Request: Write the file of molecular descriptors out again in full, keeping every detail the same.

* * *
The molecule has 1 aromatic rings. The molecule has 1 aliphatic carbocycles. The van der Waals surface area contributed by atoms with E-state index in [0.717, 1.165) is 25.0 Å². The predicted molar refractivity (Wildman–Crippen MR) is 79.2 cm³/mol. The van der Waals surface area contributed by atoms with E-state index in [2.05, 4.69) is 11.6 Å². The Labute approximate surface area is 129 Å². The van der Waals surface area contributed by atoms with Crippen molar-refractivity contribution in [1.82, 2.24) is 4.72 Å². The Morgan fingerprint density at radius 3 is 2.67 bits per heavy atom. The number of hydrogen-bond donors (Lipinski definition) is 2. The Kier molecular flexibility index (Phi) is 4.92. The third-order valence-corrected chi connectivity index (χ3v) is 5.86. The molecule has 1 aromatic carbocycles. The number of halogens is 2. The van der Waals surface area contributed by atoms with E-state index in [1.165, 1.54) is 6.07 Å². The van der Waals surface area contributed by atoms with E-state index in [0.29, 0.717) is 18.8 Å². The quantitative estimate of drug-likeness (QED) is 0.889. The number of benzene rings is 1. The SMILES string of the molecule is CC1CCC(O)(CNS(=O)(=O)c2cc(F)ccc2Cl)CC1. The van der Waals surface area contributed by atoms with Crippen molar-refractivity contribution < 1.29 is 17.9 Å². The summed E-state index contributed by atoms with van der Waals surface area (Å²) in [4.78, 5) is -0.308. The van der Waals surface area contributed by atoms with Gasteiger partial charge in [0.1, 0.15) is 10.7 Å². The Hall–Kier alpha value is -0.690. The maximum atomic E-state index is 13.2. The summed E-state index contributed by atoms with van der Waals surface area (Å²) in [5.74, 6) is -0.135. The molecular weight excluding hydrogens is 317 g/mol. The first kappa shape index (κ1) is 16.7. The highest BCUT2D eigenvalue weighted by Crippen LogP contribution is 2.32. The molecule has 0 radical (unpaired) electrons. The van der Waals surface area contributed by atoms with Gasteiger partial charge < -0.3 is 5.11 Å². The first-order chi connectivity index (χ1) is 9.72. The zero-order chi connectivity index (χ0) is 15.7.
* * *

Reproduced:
The molecule has 1 aromatic rings. The molecule has 1 aliphatic carbocycles. The van der Waals surface area contributed by atoms with E-state index in [0.717, 1.165) is 25.0 Å². The predicted molar refractivity (Wildman–Crippen MR) is 79.2 cm³/mol. The van der Waals surface area contributed by atoms with E-state index in [2.05, 4.69) is 11.6 Å². The Labute approximate surface area is 129 Å². The van der Waals surface area contributed by atoms with Crippen molar-refractivity contribution in [1.82, 2.24) is 4.72 Å². The Morgan fingerprint density at radius 3 is 2.67 bits per heavy atom. The number of hydrogen-bond donors (Lipinski definition) is 2. The Kier molecular flexibility index (Phi) is 4.92. The third-order valence-corrected chi connectivity index (χ3v) is 5.86. The molecule has 1 aromatic carbocycles. The number of halogens is 2. The van der Waals surface area contributed by atoms with E-state index in [1.165, 1.54) is 6.07 Å². The van der Waals surface area contributed by atoms with E-state index in [0.29, 0.717) is 18.8 Å². The quantitative estimate of drug-likeness (QED) is 0.889. The number of benzene rings is 1. The SMILES string of the molecule is CC1CCC(O)(CNS(=O)(=O)c2cc(F)ccc2Cl)CC1. The van der Waals surface area contributed by atoms with Crippen molar-refractivity contribution < 1.29 is 17.9 Å². The summed E-state index contributed by atoms with van der Waals surface area (Å²) in [4.78, 5) is -0.308. The van der Waals surface area contributed by atoms with Gasteiger partial charge in [0.1, 0.15) is 10.7 Å². The Hall–Kier alpha value is -0.690. The maximum atomic E-state index is 13.2. The summed E-state index contributed by atoms with van der Waals surface area (Å²) in [5.74, 6) is -0.135. The molecular weight excluding hydrogens is 317 g/mol. The first kappa shape index (κ1) is 16.7. The highest BCUT2D eigenvalue weighted by Crippen LogP contribution is 2.32. The molecule has 0 radical (unpaired) electrons. The van der Waals surface area contributed by atoms with Gasteiger partial charge < -0.3 is 5.11 Å². The first-order chi connectivity index (χ1) is 9.72. The zero-order chi connectivity index (χ0) is 15.7.